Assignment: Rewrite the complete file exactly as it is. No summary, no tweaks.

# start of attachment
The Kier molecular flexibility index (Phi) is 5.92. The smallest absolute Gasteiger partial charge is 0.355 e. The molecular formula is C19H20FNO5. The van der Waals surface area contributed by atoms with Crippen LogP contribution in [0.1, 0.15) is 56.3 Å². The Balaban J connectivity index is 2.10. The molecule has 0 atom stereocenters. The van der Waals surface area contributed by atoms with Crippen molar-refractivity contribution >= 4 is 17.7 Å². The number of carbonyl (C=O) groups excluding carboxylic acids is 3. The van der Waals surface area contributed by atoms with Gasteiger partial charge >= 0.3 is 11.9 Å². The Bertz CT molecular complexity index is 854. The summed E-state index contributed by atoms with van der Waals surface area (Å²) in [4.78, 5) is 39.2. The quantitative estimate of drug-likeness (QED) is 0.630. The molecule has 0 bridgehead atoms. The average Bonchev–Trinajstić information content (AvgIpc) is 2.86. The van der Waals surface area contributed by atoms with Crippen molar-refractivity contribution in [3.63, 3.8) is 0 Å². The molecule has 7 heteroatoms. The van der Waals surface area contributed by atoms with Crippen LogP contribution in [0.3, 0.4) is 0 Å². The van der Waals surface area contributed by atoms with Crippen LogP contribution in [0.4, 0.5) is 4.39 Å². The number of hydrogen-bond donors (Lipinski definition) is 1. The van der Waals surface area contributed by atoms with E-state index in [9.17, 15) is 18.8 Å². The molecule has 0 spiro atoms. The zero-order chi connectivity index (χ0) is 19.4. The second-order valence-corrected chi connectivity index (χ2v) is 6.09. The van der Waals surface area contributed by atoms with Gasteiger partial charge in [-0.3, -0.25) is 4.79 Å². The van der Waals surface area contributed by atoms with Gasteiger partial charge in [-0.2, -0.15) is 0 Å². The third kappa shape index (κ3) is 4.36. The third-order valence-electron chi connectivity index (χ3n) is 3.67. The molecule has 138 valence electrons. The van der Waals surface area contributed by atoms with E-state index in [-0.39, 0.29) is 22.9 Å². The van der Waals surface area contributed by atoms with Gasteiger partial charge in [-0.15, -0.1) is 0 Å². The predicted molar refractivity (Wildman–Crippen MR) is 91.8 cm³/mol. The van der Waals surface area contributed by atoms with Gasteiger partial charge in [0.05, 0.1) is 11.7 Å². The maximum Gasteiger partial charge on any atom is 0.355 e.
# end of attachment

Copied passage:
The Kier molecular flexibility index (Phi) is 5.92. The smallest absolute Gasteiger partial charge is 0.355 e. The molecular formula is C19H20FNO5. The van der Waals surface area contributed by atoms with Crippen LogP contribution in [0.1, 0.15) is 56.3 Å². The Balaban J connectivity index is 2.10. The molecule has 0 atom stereocenters. The van der Waals surface area contributed by atoms with Crippen molar-refractivity contribution >= 4 is 17.7 Å². The number of carbonyl (C=O) groups excluding carboxylic acids is 3. The van der Waals surface area contributed by atoms with Gasteiger partial charge >= 0.3 is 11.9 Å². The Bertz CT molecular complexity index is 854. The summed E-state index contributed by atoms with van der Waals surface area (Å²) in [4.78, 5) is 39.2. The quantitative estimate of drug-likeness (QED) is 0.630. The molecule has 0 bridgehead atoms. The average Bonchev–Trinajstić information content (AvgIpc) is 2.86. The van der Waals surface area contributed by atoms with Crippen molar-refractivity contribution in [3.63, 3.8) is 0 Å². The molecule has 7 heteroatoms. The van der Waals surface area contributed by atoms with Crippen LogP contribution in [0.3, 0.4) is 0 Å². The van der Waals surface area contributed by atoms with Crippen LogP contribution in [0.4, 0.5) is 4.39 Å². The number of hydrogen-bond donors (Lipinski definition) is 1. The van der Waals surface area contributed by atoms with E-state index in [9.17, 15) is 18.8 Å². The molecule has 0 spiro atoms. The zero-order chi connectivity index (χ0) is 19.4. The second-order valence-corrected chi connectivity index (χ2v) is 6.09. The van der Waals surface area contributed by atoms with Gasteiger partial charge in [-0.3, -0.25) is 4.79 Å². The van der Waals surface area contributed by atoms with Gasteiger partial charge in [-0.2, -0.15) is 0 Å². The third kappa shape index (κ3) is 4.36. The third-order valence-electron chi connectivity index (χ3n) is 3.67. The molecule has 138 valence electrons. The van der Waals surface area contributed by atoms with E-state index in [-0.39, 0.29) is 22.9 Å². The van der Waals surface area contributed by atoms with Gasteiger partial charge in [-0.15, -0.1) is 0 Å². The predicted molar refractivity (Wildman–Crippen MR) is 91.8 cm³/mol. The van der Waals surface area contributed by atoms with Gasteiger partial charge in [0.05, 0.1) is 11.7 Å². The maximum Gasteiger partial charge on any atom is 0.355 e.